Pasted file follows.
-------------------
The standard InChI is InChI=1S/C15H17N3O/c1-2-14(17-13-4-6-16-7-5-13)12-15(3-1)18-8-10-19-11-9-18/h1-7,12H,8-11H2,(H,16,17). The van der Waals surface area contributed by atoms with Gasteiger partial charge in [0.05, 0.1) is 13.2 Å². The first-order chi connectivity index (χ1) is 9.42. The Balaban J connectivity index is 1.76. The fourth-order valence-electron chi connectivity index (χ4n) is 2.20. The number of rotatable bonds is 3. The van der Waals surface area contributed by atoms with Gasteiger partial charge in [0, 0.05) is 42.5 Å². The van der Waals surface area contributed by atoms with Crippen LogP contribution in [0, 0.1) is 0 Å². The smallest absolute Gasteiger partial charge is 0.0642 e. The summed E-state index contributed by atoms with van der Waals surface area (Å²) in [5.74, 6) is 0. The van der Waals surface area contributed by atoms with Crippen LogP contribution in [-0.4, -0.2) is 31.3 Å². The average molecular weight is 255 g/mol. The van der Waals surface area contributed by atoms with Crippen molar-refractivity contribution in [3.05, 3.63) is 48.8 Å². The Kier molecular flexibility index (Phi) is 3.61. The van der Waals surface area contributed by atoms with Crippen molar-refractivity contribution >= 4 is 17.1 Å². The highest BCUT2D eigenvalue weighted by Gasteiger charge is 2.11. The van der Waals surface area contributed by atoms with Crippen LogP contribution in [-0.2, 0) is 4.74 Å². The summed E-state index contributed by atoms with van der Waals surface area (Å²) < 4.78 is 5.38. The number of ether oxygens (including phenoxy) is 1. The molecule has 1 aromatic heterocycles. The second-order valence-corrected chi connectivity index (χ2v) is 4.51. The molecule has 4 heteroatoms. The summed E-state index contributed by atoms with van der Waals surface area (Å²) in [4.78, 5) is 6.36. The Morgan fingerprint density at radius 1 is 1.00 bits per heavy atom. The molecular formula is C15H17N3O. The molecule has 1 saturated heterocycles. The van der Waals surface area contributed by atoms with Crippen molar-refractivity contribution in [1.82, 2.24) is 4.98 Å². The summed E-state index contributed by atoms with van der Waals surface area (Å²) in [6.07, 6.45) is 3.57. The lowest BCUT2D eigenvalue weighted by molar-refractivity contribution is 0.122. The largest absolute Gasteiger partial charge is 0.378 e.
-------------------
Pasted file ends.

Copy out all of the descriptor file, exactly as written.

The standard InChI is InChI=1S/C15H17N3O/c1-2-14(17-13-4-6-16-7-5-13)12-15(3-1)18-8-10-19-11-9-18/h1-7,12H,8-11H2,(H,16,17). The van der Waals surface area contributed by atoms with Gasteiger partial charge in [0.05, 0.1) is 13.2 Å². The first-order chi connectivity index (χ1) is 9.42. The Balaban J connectivity index is 1.76. The fourth-order valence-electron chi connectivity index (χ4n) is 2.20. The number of rotatable bonds is 3. The van der Waals surface area contributed by atoms with Gasteiger partial charge in [0, 0.05) is 42.5 Å². The van der Waals surface area contributed by atoms with Crippen LogP contribution in [0, 0.1) is 0 Å². The smallest absolute Gasteiger partial charge is 0.0642 e. The summed E-state index contributed by atoms with van der Waals surface area (Å²) in [5.74, 6) is 0. The van der Waals surface area contributed by atoms with Crippen LogP contribution in [-0.4, -0.2) is 31.3 Å². The average molecular weight is 255 g/mol. The van der Waals surface area contributed by atoms with Crippen molar-refractivity contribution in [3.05, 3.63) is 48.8 Å². The Kier molecular flexibility index (Phi) is 3.61. The van der Waals surface area contributed by atoms with Crippen molar-refractivity contribution >= 4 is 17.1 Å². The highest BCUT2D eigenvalue weighted by Gasteiger charge is 2.11. The van der Waals surface area contributed by atoms with Crippen LogP contribution in [-0.2, 0) is 4.74 Å². The summed E-state index contributed by atoms with van der Waals surface area (Å²) < 4.78 is 5.38. The number of ether oxygens (including phenoxy) is 1. The molecule has 1 aromatic heterocycles. The second-order valence-corrected chi connectivity index (χ2v) is 4.51. The molecule has 4 heteroatoms. The summed E-state index contributed by atoms with van der Waals surface area (Å²) in [4.78, 5) is 6.36. The Morgan fingerprint density at radius 1 is 1.00 bits per heavy atom. The molecular formula is C15H17N3O. The molecule has 1 saturated heterocycles. The van der Waals surface area contributed by atoms with Crippen molar-refractivity contribution in [1.82, 2.24) is 4.98 Å². The summed E-state index contributed by atoms with van der Waals surface area (Å²) in [6.07, 6.45) is 3.57. The lowest BCUT2D eigenvalue weighted by molar-refractivity contribution is 0.122. The largest absolute Gasteiger partial charge is 0.378 e.